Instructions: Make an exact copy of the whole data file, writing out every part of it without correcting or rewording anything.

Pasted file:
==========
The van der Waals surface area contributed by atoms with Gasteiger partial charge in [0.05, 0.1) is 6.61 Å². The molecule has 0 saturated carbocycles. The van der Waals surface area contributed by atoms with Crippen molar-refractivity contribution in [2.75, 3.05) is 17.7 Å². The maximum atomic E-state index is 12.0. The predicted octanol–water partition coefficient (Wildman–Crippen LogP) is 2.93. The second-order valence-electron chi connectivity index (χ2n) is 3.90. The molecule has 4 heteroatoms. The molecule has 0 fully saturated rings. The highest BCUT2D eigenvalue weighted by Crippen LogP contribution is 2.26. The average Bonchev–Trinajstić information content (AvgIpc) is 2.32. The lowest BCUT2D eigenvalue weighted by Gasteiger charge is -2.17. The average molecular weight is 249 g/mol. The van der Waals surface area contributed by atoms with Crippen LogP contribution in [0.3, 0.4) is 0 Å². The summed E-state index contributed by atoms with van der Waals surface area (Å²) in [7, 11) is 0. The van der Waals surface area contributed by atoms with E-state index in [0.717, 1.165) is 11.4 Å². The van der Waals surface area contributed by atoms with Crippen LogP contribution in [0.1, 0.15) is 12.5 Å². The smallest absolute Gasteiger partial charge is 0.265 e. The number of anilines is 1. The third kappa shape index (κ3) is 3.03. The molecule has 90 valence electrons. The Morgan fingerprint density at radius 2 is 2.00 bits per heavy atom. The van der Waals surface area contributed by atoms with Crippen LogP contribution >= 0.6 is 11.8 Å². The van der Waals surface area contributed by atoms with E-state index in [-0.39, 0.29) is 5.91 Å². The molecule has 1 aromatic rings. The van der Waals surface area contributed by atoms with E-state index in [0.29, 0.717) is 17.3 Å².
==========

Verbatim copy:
The van der Waals surface area contributed by atoms with Gasteiger partial charge in [0.05, 0.1) is 6.61 Å². The molecule has 0 saturated carbocycles. The van der Waals surface area contributed by atoms with Crippen molar-refractivity contribution in [2.75, 3.05) is 17.7 Å². The maximum atomic E-state index is 12.0. The predicted octanol–water partition coefficient (Wildman–Crippen LogP) is 2.93. The second-order valence-electron chi connectivity index (χ2n) is 3.90. The molecule has 4 heteroatoms. The molecule has 0 fully saturated rings. The highest BCUT2D eigenvalue weighted by Crippen LogP contribution is 2.26. The average Bonchev–Trinajstić information content (AvgIpc) is 2.32. The lowest BCUT2D eigenvalue weighted by Gasteiger charge is -2.17. The average molecular weight is 249 g/mol. The van der Waals surface area contributed by atoms with Crippen LogP contribution in [0.3, 0.4) is 0 Å². The summed E-state index contributed by atoms with van der Waals surface area (Å²) in [7, 11) is 0. The van der Waals surface area contributed by atoms with E-state index in [0.717, 1.165) is 11.4 Å². The van der Waals surface area contributed by atoms with Crippen LogP contribution in [0.1, 0.15) is 12.5 Å². The smallest absolute Gasteiger partial charge is 0.265 e. The number of anilines is 1. The third kappa shape index (κ3) is 3.03. The molecule has 90 valence electrons. The Morgan fingerprint density at radius 2 is 2.00 bits per heavy atom. The van der Waals surface area contributed by atoms with Crippen LogP contribution >= 0.6 is 11.8 Å². The van der Waals surface area contributed by atoms with E-state index in [-0.39, 0.29) is 5.91 Å². The molecule has 1 aromatic rings. The van der Waals surface area contributed by atoms with E-state index in [0.29, 0.717) is 17.3 Å².